Posted February 26, 2013
I saw the movie Argo a month ago. The film won the best picture of the year award at the 2013 Academy Awards. It was a production loaded with drama and American hubris that culminated in a monumental lie.
Unfortunately, the real story was distorted.
It portrayed CIA operative Tony Mendez, played by director Ben Affleck, as the key player in the escape of six American embassy personnel from Iran in 1979. When the U.S. embassy was stormed by the Iranian Revolutionary Guard six U.S diplomats escaped and arrived at the Canadian embassy for sanctuary. More than 70 U.S. embassy personnel were captured and held as hostages.
When questioned before the Oscar win, Affleck said he did not want to make a movie that celebrated the Canadian diplomatic role in the escape of the cornered Americans. He said that a movie had already been made called “Escape from Teheran, the Canadian Caper”. He wanted to create a movie with an American slant that would excite U.S. audiences. He succeeded despite the facts being bent to such a degree that it is a filmmaking bonanza that will make millions for him and producer George Clooney.
Hey, it’s a good movie, exciting, suspenseful and moves at a rapid pace.
But little of it is true although it purports to be based on historic fact.
Suppose a Canadian filmmaker decided to do a movie based on the battle of The Little Bighorn and this time, Custer won. Can you imagine the outrage if that happened? Maybe it’s an idea whose time has come. General George Custer could be the grandfather of Superman. He possessed special powers to withstand arrows lances and axes as he turned the tide against the Sioux chasing them back to Canada. Who knows, there might be an academy award in it.
Affleck ran into opposition following the screening of Argo at the Toronto Film Festival last September. Former Canadian Ambassador Ken Taylor protested that the Canadian role in the film was almost non-existent. Affleck promised to amend the ending to reflect the Canadian embassy’s actions in sheltering the Americans and the Canadian government’s role in producing fake Canadian passports and the flight out of Teheran.
Enter Affleck and his team of screenwriters. First, they needed an American hero. It was CIA agent Tony Mendez who, during the crisis of the invasion of the U.S. Embassy and capture of staff as hostages, was a minor player in the outcome of rescuing the six Americans. The reason was the volatile political situation in Iran during those dark days.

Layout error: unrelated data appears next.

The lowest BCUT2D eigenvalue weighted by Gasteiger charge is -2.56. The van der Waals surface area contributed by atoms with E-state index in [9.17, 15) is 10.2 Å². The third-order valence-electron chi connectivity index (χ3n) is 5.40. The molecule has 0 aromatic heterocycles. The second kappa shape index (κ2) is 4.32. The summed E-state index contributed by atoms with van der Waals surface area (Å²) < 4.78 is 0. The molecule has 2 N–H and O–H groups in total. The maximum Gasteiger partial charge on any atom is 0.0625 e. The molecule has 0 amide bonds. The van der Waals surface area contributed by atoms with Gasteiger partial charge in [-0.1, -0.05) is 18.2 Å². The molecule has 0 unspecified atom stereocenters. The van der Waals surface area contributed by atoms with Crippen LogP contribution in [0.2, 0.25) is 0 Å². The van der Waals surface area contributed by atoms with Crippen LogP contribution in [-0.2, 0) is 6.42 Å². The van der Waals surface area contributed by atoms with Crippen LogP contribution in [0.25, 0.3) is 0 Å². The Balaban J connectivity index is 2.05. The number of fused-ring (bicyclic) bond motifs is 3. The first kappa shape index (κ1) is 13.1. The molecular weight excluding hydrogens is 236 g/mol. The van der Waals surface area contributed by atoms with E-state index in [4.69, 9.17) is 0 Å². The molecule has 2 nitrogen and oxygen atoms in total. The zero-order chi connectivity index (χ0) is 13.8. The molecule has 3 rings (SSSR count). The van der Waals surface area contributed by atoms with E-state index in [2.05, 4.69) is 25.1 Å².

Think about it. How could an American CIA agent enter Iran with the hatred and animosity that prevailed during the Islamic revolution? What was his cover? Iran had unyielding hatred of anything associated with the United States because it gave sanctuary to the deposed and hated Shah.
Remember the abortive attempt of the U.S military to rescue the hostages? Don’t recall anything in Argo that mentioned that monumental disaster.
Today, those folks rescued by the Canadian embassy personal must feel somewhat embarrassed over Argo, because they know the truth was stretched to suit dramatic license.
This was entirely a Canadian show. The U.S. government could not, in any way acknowledge the existence of the holed-up American diplomats in the Canadian embassy. They were powerless.
So the Affleck crowd doesn’t allow the truth to get in the way of a great story. They manufactured one.
They took a book by Agent Mendez and fabricated an event about a Canadian film crew coming to Iran to recue the six U.S. diplomats. It was all about the money to support the American myth that they are the only good guys in the world.
This event, while historic and dramatic, cannot compare to the killing of Osama Bin Laden, the perpetrator of the attack on the World Trade Towers in September 2011.
Oh yes, they made a movie, Zero Dark Thirty, about that episode. But it did not win the Oscar.
The problem here is how history is bent for personal financial gain.
I love movies. But that doesn’t make Argo right.
Yet the point is that great movies like The Longest Day, Saving Private Ryan and the Band of Brothers portrayed actuality that was missing with Argo. These recorded historical events of what happened had plenty of dramatic license yet maintained truthfulness.
Shame on Ben Affleck and George Clooney to misrepresent the truth ignoring the role those brave Canadian diplomats played in this dramatic event. Is this the measure of effectiveness in war or storytelling? Is this how we judge our neighbours?
Maybe Canada, only 34 million strong, is not box office.
Don’t call us we’ll call you.